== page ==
iFi ZEN Air Range Promises Even More Sound-Per-Pound
iFi announces new sub-£100 ZEN Air range of desktop components in its bid to make high-end performance more accessible.
iFi's ZEN Air range has quite a tough job ahead. You see, the £99 components follow the StereoNET Applause Award-winning members of the 'full fat' ZEN range that includes the ZEN Stream, ZEN Blue and ZEN DAC (the latter two both now on V2), as well as the ZEN Phono. However, with prices starting at just £159, you could argue that iFi has already met its brief.
That said, the UK audio boffins tell us that they've simplified the circuitry and stripped back some features, being careful to retain what makes the ZEN already good value, to offer a quartet of components at an even more attractive price point.
The new iFi ZEN Air DAC, ZEN Air Blue, ZEN Air Can, and ZEN Air Phono share the same desktop-friendly size and distinctive shape as the main ZEN range but swap the extruded aluminium enclosure for a synthetic polymer case with a textured finish, each in a different shade of grey. iFi underlines that this isn't merely generic ABS plastic, though; it's a “high-grade thermoplastic polymer with additives to reduce brittleness and improve shock absorbance.”
Before you rush ahead thinking that the ZEN Air range is simply price-saving on cases, we're told that the main ZEN range remains sonically superior owing to the simplification of the circuitry within the ZEN Air components. Furthermore, some of the feature sets on the ZEN Air are lesser. For instance, the fully balanced circuit topologies of the new ZEN Air devices have been simplified, so the 4.4mm balanced connections offered by the upper ZEN Series are not found in the even thriftier corresponding ZEN Air offerings. Additionally, you won't be seeing the upgraded GMT clock system, for example, found in the latest ZEN V2 Blue and DAC.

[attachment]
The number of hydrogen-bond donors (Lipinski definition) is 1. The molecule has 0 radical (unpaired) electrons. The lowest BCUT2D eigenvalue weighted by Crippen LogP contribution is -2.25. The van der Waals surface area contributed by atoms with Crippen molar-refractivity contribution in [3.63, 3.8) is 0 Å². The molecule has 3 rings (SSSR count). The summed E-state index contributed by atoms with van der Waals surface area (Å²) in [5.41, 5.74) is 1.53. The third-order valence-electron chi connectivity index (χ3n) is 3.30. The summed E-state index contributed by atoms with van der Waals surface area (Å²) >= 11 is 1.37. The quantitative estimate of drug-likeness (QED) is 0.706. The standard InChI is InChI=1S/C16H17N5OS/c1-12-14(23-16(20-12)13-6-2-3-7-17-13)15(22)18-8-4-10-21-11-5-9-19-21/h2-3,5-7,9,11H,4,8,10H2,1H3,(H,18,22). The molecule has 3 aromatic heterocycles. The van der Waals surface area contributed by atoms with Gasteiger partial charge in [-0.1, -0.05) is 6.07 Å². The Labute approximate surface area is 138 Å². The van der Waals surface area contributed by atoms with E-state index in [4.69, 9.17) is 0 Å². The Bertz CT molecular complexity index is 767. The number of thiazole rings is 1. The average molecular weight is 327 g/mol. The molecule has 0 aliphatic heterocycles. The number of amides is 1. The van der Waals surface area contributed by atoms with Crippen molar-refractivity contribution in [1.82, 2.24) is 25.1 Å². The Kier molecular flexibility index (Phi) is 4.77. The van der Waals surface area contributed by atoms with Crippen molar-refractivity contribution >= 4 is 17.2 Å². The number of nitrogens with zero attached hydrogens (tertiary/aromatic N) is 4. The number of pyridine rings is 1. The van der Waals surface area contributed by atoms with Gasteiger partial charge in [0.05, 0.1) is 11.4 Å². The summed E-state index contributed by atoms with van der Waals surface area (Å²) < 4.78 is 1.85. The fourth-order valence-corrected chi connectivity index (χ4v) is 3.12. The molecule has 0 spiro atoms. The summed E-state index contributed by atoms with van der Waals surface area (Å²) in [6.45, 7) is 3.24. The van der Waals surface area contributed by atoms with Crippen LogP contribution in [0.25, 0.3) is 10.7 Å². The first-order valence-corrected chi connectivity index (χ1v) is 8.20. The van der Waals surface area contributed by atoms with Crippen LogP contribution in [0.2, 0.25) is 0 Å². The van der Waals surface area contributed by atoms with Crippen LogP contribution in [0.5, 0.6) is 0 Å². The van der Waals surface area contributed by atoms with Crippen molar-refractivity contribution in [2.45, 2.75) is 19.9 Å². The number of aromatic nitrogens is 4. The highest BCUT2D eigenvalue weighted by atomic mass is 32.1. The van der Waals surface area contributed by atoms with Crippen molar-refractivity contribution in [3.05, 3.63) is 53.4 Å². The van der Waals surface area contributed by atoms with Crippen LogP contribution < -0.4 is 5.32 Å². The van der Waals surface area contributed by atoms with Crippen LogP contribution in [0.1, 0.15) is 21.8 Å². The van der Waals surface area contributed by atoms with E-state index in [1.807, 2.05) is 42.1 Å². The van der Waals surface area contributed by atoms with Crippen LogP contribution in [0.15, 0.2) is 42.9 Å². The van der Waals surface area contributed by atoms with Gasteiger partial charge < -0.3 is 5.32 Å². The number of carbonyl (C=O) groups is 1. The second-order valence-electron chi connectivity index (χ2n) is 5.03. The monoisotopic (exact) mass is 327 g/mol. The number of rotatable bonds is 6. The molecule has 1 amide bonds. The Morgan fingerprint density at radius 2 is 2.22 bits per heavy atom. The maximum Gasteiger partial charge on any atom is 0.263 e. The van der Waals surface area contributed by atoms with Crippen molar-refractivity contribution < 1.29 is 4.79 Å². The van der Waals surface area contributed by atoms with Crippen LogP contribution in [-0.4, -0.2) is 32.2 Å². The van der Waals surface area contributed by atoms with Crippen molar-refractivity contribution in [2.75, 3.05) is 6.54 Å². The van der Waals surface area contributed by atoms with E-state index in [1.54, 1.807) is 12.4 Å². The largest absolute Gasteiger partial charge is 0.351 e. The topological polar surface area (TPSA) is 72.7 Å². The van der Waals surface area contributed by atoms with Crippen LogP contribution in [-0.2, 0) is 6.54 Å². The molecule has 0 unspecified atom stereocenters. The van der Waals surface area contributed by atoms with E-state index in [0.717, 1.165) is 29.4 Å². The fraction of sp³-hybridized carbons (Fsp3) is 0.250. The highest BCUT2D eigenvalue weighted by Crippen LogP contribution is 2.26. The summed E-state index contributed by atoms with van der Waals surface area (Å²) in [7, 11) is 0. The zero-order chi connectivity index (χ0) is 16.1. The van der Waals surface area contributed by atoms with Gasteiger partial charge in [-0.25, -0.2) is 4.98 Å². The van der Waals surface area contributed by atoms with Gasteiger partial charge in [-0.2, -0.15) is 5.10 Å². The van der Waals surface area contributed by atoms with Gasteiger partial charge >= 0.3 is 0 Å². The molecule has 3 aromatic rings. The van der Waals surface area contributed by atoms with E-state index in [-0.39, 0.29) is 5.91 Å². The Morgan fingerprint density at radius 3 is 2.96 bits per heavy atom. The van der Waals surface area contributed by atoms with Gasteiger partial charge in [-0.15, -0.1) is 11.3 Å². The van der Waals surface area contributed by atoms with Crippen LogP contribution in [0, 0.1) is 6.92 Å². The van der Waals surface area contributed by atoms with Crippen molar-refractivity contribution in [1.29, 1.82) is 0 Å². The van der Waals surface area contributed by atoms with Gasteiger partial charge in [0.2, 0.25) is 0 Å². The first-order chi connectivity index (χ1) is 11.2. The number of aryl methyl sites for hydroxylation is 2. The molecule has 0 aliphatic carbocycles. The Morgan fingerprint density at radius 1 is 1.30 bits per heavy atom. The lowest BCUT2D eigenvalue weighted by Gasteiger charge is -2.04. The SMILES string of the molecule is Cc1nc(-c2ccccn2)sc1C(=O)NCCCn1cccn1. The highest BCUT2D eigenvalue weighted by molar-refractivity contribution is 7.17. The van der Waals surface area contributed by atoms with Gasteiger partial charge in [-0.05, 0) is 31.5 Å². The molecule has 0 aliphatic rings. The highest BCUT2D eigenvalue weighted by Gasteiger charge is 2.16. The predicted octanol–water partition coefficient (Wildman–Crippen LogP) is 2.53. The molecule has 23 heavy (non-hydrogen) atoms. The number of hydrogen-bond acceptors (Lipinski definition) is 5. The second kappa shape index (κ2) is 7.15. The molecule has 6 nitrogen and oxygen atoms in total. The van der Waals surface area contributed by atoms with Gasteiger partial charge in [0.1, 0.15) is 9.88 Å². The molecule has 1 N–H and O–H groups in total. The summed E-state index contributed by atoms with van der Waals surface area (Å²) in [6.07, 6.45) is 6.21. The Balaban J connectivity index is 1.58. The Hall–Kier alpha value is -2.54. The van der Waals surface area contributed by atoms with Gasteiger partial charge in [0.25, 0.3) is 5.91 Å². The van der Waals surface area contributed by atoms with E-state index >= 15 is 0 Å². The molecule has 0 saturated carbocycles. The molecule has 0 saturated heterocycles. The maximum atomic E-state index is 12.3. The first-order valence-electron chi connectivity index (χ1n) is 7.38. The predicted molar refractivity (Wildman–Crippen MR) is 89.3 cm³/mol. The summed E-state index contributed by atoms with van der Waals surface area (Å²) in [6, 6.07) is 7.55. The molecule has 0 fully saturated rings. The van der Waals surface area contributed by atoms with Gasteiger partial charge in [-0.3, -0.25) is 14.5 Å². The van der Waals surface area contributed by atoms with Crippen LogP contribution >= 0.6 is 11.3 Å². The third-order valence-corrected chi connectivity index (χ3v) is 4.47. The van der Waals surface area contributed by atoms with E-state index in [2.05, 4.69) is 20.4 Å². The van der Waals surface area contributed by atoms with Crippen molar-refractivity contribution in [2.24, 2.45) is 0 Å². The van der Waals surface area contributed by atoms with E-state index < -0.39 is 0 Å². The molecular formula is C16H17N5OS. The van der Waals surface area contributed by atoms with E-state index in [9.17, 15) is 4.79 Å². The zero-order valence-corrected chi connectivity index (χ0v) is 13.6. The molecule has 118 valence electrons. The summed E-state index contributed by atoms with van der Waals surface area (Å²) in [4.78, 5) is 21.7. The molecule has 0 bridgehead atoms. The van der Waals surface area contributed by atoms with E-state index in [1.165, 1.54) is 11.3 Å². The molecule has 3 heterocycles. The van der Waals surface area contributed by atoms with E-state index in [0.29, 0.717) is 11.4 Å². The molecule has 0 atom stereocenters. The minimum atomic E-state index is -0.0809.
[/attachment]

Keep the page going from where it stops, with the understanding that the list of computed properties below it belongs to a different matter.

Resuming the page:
What you do get is discrete components and symmetrical channel layouts that promise performance remarkably close to the main ZEN models.
Moreover, the core DAC technology in the ZEN Air DAC is the same as the original ZEN DAC, using the Burr-Brown DAC chip that iFi has long favoured. You're also getting the company's bespoke XMOS firmware and digital filtering, alongside the brand's GMT clock system for tackling jitter. Hi-res PCM is supported to 32-bit/384kHz, with DXD, and DSD64, 128 and 256 also onboard. In addition, MQA rendering is supported, rather than full MQA decoding performed by the ZEN DAC V2.
The ZEN Air Blue sports a four-core QCC5100 Bluetooth processing chip and supports aptX Adaptive, aptX HD, LDAC and HWA/LHDC. It also boasts a specialised ESS Sabre DAC chip. Like the ZEN Air DAC, the ZEN Air Blue's analogue circuitry has been simplified compared to its mainline ZEN equivalent.
Meanwhile, the ZEN Air Can analogue headphone amp moves down from its fully-featured sibling's four-step gain adjustment to three - 0dB, 9dB and 18dB. In addition, there are dual headphone outputs – 6.3mm and 4.4mm, although the 4.4mm output is not fully balanced here. Instead, you get an extra pair of single-ended RCA sockets, providing two stereo RCA inputs and one 3.5mm S-Balanced socket in total.
The ZEN Air Phono follows its mainline counterpart's trick power supply with a stated oscillation frequency of 1.2MHz, at least 20,000 times that of mains electricity. In this circuit, a filtering capacitor with a 10uF rating is equivalent to 200,000uF at lower, audible frequencies, delivering superb filtering power. The power supply circuitry is located on its own 'island' on the circuit board to ensure no audio signal contamination, says iFi. While you lose the ZEN Phono's four gain settings in favour of a MM/MC switch (40dB/64dB gain), the switchable subsonic filter remains. Connectivity is via gold plated RCA sockets in and out alongside a grounding terminal.
The iFi ZEN Air components are £99 each, with the ZEN Air DAC and ZEN Air Blue available now. The ZEN Air Can and ZEN Air Phono will follow in May.
StereoNET UK’s Editor, bass player, and resident rock star! Jay’s passion for gadgets and Hi-Fi is second only to being a touring musician.
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